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Air Rights, Water Rights, Etc.

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When you buy a house you get more than just the bricks and mortar. You are also usually entitled to other things like the air above your home and the dirt below it. Usually, but not always. Make sure you know exactly what rights and restrictions "convey" with ownership. As you look at houses be aware of what exactly you're paying for. Let's take a look at some of the more common rights to look for.

Air rights -- Air rights are important if you own a condominium or co-op. You don't own what's above you or below you. Make sure that the deed is clear about what exactly will be yours.

Subsurface rights -- Subsurface rights are especially important if you live in an area where mining has occurred. Sometimes previous owners will try to hold on to rights to any valuable minerals that might be discovered on your land. Make sure that if you strike gold or oil it's really going to be yours.

Riparian rights -- If you have to worry about riparian rights, you're a lucky dog. It means that you're going to buy a house overlooking a river. If it is a non-navigable river you will probably own the land under the water to the exact middle of the water. If it is a navigable river you will probably own the land to the water's edge. Make sure you know exactly which is the case, because it could affect your use of the water and restrict the building of things like docks or gazebos. Riparian rights are usually determined at the local level.

Littoral rights -- If you're looking at a house that borders a lake or sea, chances are that you will own the land up to the high-water mark. The government will own the rest.

Riparian and littoral rights are attached to the land and cannot be retained if the house is sold. Also, another thing to consider is the effect that the water will have on your land. You might luck out -- if the water recedes or new sediment is deposited at the water's edge, this new land is going to be yours!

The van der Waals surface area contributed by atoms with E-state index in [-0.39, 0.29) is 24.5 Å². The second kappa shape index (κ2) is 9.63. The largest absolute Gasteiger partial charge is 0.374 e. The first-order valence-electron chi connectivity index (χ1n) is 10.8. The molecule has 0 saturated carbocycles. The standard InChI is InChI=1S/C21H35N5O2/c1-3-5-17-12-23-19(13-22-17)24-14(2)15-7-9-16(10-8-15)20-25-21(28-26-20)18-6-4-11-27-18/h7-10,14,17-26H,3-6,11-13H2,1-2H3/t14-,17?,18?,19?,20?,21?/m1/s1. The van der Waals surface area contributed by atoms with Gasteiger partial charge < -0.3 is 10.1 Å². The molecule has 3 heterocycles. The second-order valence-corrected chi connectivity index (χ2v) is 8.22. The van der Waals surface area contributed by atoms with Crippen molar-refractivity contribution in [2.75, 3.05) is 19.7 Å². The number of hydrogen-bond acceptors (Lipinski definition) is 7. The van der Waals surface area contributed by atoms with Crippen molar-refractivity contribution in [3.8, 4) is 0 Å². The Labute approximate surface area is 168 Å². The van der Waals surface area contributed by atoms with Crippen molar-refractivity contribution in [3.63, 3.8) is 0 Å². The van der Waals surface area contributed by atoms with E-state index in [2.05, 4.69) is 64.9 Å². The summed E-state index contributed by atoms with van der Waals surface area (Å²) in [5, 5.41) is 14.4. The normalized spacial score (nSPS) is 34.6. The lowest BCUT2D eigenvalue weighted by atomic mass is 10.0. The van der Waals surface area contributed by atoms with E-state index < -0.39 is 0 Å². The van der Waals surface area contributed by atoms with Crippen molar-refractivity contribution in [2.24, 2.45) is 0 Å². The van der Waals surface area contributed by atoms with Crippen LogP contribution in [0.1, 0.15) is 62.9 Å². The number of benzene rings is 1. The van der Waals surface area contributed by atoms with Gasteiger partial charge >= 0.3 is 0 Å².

There are also things that restrict the use of your home or land, called "encumbrances." Make sure you know exactly what you will and won't be able to do in your new home. An encumbrance can affect the value of your home and your ability to enjoy it, and sometimes may affect the transfer of a clear title.

Deed restrictions -- You might see this listed as "covenants, conditions and restrictions" or "CC&Rs." These are basically agreements between people that affect the use of the land. These are often seen in planned communities where the developer has made it a condition of owning the home that certain specific standards be maintained, like limiting the colors you can paint your house.

Easements -- An easement is the right of another to use your land for a particular use. An example of this would be if your neighbor's lot was locked in and he was unable to reach the public road that ran in front of your house. He might have the right to use a private road that was built for the purpose of allowing him to leave every once in a while. This private road would have to go over your land. If the house is sold, the neighbor still gets to use that road, no matter who owns the land.

Licenses -- A license is a personal privilege of an individual to use the land of another for a specific purpose. An example would be if you owned a house downtown near a commercial district. You might want to rent out your parking space to a commuter. If you sell the house, the new owner has the right to decide that he doesn't want to rent out that parking space anymore. A license differs from an easement in that it can be canceled at anytime by the licensor.

Encroachment -- An encroachment happens when a building or a fence or driveway is accidentally built on the land belonging to a neighbor. Normally (since this is an accident) an encroachment isn't discovered until a survey is done of the land. Usually the owner of the property has the right to tell the builder to take down the structure. But not always. If it's been up a long time or provides a necessary service, a judge can declare that it has become an "easement by prescription." Either way, this could cloud the title and could make buying the home more difficult.